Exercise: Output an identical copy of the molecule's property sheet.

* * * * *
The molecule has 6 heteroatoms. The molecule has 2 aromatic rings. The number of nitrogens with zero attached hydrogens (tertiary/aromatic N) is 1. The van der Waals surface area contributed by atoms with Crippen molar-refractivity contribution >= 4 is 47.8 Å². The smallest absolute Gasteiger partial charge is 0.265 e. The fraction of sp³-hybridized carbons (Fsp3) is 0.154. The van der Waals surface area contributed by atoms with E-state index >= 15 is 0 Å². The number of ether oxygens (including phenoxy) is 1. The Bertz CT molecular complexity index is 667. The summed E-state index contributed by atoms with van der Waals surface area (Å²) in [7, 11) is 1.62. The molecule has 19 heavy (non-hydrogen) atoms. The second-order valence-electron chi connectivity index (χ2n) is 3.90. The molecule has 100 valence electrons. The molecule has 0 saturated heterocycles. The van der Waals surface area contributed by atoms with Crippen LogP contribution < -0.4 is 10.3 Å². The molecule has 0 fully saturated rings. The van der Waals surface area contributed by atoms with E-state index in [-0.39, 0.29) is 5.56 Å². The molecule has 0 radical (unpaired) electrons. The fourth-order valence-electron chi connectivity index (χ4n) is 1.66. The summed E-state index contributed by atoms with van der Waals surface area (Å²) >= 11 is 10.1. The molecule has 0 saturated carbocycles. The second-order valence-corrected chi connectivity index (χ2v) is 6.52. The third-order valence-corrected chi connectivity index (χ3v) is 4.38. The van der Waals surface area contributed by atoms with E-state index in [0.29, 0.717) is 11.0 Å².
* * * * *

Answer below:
The molecule has 6 heteroatoms. The molecule has 2 aromatic rings. The number of nitrogens with zero attached hydrogens (tertiary/aromatic N) is 1. The van der Waals surface area contributed by atoms with Crippen molar-refractivity contribution >= 4 is 47.8 Å². The smallest absolute Gasteiger partial charge is 0.265 e. The fraction of sp³-hybridized carbons (Fsp3) is 0.154. The van der Waals surface area contributed by atoms with E-state index >= 15 is 0 Å². The number of ether oxygens (including phenoxy) is 1. The Bertz CT molecular complexity index is 667. The summed E-state index contributed by atoms with van der Waals surface area (Å²) in [7, 11) is 1.62. The molecule has 19 heavy (non-hydrogen) atoms. The second-order valence-electron chi connectivity index (χ2n) is 3.90. The molecule has 100 valence electrons. The molecule has 0 saturated heterocycles. The van der Waals surface area contributed by atoms with Crippen LogP contribution < -0.4 is 10.3 Å². The molecule has 0 fully saturated rings. The van der Waals surface area contributed by atoms with E-state index in [-0.39, 0.29) is 5.56 Å². The molecule has 0 radical (unpaired) electrons. The fourth-order valence-electron chi connectivity index (χ4n) is 1.66. The summed E-state index contributed by atoms with van der Waals surface area (Å²) >= 11 is 10.1. The molecule has 0 saturated carbocycles. The second-order valence-corrected chi connectivity index (χ2v) is 6.52. The third-order valence-corrected chi connectivity index (χ3v) is 4.38. The van der Waals surface area contributed by atoms with E-state index in [0.29, 0.717) is 11.0 Å².